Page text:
There was one key event in my life that eventually led me to start Mukuru Clean Stoves: the day my baby was burned by a traditional stove. After that day, I started thinking about cooking solutions that posed less of a safety risk to children in the household. Upon further research, I found out that child burns were not even the worst risk associated with open-flame cooking, but rather, household air pollution (HAP). HAP results from burning solid fuels, such as wood, charcoal, and agricultural waste, in open fires and traditional stoves. Burning these fuels exposes families to air pollution at levels as much as 50 times greater than the World Health Organisation guidelines for clean air. After learning this, I developed an interest in environmental science, which I eventually went to school for. Based on my personal and educational experiences up to that point, I became inspired to develop better cooking technologies for mothers in my community, which led me to start Mukuru Clean Stoves in 2017 in Nairobi. By creating and promoting clean cook stoves, I am working to address three problems: excessive fuel consumption, HAP, and children’s burn injuries.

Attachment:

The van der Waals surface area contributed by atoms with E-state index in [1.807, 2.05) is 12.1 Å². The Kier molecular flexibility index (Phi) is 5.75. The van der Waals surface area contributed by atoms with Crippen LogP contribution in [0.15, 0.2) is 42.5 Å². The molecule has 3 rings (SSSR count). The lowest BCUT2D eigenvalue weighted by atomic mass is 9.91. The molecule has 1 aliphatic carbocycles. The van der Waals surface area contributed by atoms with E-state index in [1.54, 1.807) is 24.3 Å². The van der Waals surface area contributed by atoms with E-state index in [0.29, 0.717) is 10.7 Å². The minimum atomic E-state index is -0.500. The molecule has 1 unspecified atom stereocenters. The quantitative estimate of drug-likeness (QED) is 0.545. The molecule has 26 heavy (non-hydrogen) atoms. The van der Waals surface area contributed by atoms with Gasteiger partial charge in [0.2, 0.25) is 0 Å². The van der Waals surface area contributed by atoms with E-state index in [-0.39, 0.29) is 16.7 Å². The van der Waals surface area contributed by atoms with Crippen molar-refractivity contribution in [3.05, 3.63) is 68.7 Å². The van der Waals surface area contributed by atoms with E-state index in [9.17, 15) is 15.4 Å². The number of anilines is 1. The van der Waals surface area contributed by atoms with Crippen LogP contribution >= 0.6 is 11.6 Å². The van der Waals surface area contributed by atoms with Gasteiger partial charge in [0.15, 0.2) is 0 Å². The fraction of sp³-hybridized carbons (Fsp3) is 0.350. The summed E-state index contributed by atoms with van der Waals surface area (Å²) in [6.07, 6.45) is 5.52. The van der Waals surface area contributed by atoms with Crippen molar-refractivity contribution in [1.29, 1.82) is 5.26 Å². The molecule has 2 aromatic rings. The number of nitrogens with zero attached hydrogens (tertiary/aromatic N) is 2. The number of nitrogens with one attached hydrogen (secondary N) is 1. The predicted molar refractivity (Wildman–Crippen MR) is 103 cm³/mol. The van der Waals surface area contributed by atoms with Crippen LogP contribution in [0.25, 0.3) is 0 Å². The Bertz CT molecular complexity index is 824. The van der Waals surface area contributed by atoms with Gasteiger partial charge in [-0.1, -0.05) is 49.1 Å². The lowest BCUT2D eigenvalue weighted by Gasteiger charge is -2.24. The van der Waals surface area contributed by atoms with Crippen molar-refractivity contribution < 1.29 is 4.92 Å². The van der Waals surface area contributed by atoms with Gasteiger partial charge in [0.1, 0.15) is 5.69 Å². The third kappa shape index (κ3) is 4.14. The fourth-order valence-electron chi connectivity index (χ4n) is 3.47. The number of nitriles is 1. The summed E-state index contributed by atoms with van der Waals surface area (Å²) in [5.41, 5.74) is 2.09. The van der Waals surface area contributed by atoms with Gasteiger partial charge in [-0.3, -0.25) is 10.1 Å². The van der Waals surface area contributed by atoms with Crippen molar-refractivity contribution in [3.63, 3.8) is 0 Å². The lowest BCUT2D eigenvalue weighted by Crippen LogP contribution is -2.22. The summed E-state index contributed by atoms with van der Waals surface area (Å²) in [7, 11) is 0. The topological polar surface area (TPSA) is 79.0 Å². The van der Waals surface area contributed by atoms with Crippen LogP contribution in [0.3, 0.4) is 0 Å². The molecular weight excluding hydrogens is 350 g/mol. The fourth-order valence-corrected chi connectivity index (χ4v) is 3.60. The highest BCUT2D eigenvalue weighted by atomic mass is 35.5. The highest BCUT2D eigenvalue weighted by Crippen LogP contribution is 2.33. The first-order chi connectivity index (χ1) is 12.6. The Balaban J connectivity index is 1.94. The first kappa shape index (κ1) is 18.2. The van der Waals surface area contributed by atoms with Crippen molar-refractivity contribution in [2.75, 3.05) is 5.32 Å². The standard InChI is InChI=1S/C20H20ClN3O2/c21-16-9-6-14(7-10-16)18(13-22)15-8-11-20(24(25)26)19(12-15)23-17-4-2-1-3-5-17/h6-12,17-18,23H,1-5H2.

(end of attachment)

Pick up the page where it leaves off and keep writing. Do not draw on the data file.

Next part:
Not only are 100% of Mukuru Sales Agents women, but also 85% live in the communities that they serve. How did you go about achieving this high level of community engagement, and how has it impacted your business operations?